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Chinese Tech Isn’t the Enemy - 6th Aug
America is rightly concerned about spying and intellectual-property theft. But it risks overcompensating—to the detriment of U.S. companies.For years, the U.S. was unsuccessful in stopping the Chinese government’s blatant stealing of U.S. intellectual property and its industrial policy that seeks to make the country world-class in key technologies like artificial intelligence and semiconductors—in part for China’s own growing and menacing military to use. The U.S. thereby inadvertently helped China, including its People’s Liberation Army, accelerate its development of these technologies. But in correcting this, the U.S. now risks cutting off too much technology cooperation with the world’s second-largest economy, which would harm U.S. interests more than China’s. The goal should be to protect a few key technologies and come down hard on China’s illegal practices, rather than cutting off technology cooperation generally.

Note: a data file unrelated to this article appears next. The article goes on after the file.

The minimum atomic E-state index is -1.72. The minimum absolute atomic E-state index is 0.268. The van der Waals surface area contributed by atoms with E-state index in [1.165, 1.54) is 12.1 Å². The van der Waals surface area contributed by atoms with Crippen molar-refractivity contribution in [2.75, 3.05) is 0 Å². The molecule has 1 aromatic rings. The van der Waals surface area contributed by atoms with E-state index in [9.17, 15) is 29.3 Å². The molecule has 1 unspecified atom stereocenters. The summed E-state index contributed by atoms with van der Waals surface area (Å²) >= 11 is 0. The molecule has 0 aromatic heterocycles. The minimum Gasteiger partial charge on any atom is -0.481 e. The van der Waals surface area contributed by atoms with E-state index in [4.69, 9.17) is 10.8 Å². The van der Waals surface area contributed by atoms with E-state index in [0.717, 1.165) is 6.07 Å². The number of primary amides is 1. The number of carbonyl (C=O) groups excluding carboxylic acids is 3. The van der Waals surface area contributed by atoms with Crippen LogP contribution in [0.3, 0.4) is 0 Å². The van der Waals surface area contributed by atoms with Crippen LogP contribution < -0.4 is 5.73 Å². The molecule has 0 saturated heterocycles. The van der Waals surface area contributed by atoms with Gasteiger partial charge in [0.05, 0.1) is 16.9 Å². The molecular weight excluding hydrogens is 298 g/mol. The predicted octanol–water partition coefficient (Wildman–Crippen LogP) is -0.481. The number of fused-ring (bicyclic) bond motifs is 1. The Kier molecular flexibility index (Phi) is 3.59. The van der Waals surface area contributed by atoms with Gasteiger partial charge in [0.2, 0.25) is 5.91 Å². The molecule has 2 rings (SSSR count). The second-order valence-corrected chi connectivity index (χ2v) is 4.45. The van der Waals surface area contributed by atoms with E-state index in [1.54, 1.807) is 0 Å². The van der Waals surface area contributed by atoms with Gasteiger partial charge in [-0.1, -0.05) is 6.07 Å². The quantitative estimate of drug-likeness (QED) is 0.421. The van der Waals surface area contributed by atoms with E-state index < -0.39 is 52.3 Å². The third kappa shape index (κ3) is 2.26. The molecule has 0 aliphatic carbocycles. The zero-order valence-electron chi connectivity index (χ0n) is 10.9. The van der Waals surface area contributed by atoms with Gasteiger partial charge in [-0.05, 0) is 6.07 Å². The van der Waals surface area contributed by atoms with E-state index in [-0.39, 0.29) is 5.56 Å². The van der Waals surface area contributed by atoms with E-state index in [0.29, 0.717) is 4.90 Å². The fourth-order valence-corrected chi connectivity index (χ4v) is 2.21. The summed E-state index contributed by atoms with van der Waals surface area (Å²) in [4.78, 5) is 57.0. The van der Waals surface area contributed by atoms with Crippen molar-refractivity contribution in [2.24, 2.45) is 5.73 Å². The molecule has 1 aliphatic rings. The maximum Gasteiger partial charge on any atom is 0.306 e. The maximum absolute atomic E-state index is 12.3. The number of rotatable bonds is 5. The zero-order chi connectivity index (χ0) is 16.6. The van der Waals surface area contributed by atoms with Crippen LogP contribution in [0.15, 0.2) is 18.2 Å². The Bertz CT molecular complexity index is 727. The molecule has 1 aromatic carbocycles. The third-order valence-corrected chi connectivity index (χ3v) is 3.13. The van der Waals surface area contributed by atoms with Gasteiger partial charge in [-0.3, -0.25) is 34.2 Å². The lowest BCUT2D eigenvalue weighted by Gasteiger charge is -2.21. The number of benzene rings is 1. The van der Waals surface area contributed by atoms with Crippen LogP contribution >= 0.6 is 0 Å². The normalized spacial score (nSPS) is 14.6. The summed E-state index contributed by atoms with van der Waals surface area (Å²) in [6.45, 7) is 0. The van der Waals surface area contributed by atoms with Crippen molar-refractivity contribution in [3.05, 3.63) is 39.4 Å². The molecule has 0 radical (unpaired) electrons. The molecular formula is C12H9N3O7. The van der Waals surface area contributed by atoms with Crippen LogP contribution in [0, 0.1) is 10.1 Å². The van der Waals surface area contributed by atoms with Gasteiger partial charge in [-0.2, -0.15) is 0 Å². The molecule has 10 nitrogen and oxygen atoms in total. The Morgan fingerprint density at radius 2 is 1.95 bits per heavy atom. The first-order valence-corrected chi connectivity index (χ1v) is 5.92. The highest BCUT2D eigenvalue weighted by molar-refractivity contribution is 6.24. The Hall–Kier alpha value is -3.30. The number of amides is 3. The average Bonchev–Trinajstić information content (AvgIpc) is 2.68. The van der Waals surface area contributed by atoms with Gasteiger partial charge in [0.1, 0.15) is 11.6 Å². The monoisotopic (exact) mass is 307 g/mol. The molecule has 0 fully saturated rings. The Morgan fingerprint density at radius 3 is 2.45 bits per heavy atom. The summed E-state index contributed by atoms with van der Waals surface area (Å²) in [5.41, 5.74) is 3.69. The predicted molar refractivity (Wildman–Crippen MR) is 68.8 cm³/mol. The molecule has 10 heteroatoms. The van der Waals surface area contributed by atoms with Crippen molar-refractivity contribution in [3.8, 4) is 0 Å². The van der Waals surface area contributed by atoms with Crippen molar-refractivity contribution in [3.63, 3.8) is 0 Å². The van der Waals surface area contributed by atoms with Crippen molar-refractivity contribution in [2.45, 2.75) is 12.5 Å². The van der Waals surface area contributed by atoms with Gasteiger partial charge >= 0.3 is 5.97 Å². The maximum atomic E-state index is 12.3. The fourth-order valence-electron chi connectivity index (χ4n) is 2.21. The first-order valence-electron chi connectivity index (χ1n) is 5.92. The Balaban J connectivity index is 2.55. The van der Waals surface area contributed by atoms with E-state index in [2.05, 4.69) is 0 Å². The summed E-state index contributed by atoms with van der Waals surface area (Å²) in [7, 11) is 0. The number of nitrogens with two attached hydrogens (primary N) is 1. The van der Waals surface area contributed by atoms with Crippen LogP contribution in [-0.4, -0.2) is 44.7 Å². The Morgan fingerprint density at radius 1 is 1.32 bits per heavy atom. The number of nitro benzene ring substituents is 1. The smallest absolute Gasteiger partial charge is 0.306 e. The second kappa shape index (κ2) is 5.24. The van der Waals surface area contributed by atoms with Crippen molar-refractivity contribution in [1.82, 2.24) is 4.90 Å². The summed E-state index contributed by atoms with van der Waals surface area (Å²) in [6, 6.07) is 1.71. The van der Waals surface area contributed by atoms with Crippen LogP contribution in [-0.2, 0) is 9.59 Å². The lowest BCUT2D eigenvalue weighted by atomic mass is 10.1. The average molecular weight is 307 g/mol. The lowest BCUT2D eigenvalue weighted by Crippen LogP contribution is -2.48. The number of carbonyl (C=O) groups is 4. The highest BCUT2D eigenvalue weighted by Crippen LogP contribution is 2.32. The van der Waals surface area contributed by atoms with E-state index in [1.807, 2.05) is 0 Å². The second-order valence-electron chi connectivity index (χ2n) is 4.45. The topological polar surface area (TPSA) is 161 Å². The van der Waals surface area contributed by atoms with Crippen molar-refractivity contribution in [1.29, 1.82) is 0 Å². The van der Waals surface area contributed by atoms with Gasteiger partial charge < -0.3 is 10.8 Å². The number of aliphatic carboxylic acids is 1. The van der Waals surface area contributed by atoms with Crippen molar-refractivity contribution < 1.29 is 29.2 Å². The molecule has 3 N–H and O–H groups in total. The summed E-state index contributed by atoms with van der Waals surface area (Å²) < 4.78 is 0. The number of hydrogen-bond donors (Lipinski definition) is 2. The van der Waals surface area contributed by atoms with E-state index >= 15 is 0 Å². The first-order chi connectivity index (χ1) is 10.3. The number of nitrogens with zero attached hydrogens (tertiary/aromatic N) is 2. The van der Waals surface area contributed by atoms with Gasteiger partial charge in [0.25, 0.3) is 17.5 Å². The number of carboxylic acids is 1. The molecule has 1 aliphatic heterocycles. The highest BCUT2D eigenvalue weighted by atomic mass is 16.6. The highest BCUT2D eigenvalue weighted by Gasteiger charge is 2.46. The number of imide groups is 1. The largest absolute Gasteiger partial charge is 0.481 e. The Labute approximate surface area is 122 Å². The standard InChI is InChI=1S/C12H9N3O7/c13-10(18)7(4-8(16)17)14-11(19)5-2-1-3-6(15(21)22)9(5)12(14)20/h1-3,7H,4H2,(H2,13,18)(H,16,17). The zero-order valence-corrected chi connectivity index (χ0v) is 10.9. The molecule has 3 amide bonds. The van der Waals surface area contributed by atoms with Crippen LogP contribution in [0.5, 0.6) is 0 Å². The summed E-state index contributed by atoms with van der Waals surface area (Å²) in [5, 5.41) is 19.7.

Building a wall to keep America’s technology in and others’ out is not the right analogy—rather, America should snip the few bad strands in the otherwise positive web of international tech innovation.
Those who favor different rates for income tax and capital gains tend to argue that people wouldn’t invest if investment income were taxed at normal rates, and that it would stop job creation. There is absolutely no evidence for this.
The key is that China and the United States must work together on this crisis. There really is no other option – and it’s very much in China’s interest.